The main unitary frame member 14 further includes a pair of vertical side walls 16 and 18, with all of the top, bottom, and side walls 10, 12, 16, and 18 being molded of one piece construction in the geometry shown. The thermal ink jet pen body frame member 14 further includes an ink delivery and printhead support section 20 having a rectangular receptacle 22 therein including a centralized opening 24 for receiving a thin film printhead 26 of well known construction. The thin film printhead 26 will typically include a plurality of output ink injection orifice arrays 28, 30, and 32 which are arranged in the circular geometry shown in FIG. 1. The thin film printhead 26 further includes a plurality of electrical connection tabs 34 and 36 on each side thereof, and the thin film printhead may be generally of the type described, for example, in the above identified Baker et al U.S. Pat. No. 4,931,811. Also, for a further discussion of the details of both thin film printhead materials-set construction and electrical connections thereto, reference may be made to U.S. Pat. No. 4,812,859, issued to C. S. Chan et al, assigned to the present assignee and also incorporated herein by reference.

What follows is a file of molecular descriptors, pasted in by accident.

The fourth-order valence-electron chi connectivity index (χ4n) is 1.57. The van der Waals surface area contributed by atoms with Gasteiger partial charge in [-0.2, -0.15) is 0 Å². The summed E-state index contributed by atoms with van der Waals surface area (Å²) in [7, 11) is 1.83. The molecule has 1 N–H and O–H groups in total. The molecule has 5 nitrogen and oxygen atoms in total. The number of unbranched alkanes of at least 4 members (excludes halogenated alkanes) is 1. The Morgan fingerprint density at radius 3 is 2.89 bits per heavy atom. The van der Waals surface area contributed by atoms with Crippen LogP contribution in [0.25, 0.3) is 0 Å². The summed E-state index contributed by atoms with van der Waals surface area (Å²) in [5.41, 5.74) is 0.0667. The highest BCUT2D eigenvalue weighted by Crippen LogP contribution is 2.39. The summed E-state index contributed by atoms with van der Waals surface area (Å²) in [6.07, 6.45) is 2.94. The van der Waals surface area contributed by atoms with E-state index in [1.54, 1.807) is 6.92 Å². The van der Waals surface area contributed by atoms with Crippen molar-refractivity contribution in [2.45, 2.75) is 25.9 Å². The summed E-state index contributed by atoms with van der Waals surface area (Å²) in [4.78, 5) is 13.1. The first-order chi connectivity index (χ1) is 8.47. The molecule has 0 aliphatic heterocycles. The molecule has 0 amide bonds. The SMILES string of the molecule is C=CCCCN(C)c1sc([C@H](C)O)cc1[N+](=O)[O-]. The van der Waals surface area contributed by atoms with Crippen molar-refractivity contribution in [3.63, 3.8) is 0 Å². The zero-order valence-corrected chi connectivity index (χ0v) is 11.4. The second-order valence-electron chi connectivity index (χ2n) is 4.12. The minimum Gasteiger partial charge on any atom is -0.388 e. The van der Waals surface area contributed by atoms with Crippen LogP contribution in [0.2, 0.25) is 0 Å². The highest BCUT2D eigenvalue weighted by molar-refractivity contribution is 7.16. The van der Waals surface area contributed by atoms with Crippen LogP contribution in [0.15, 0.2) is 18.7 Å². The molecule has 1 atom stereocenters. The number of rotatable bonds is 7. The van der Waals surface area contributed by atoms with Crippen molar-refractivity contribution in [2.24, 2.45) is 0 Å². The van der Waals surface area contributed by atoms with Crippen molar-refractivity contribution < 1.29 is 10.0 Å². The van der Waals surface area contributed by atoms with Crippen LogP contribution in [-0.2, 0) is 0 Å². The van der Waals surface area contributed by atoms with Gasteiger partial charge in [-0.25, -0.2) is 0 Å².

Referring again to FIG. 1, a structurally reinforcing interior frame or rib member 38 of matching but slightly smaller geometry and configuration is adapted for mounting on the interior mating walls 40 of the larger unitary pen body housing and frame member 14. This interior frame member 38 provides structural reinforcement of the complete pen body housing and further provides a thickness dimension 42 to which the thin, flexible plastic exterior walls 44 and 46 may be heat staked. This heat staking process is carried out after the rectangular block of foam 48 has been inserted in place within the region confined by the top and bottom walls 50 and 52 of the interior reinforcing frame member 38, the side walls 54 and 56 thereof and also by a small interior rib member 58 within the ink delivery section 60 of the interior frame member 38. Thus, the exterior geometry of the ink delivery section 60 matches the interior geometry of the ink delivery section 20 of the main unitary housing and frame member 14 of the pen.
Once the rectangular block of foam 48 has been inserted in place within the confines of the interior reinforcement frame member 38, the thin, flexible plastic walls 44 and 46 are brought into contact with the mating thickness dimension 42 of the internal frame member 38. Then the assembled pen is transferred to a heat staking station where the plastic flexible side walls 44 and 46 are fused into completely sealed contact with the thickness dimension 42 using known and controllable elevated temperatures and pressures well known to those skilled in the art of plastics and heat staking processes.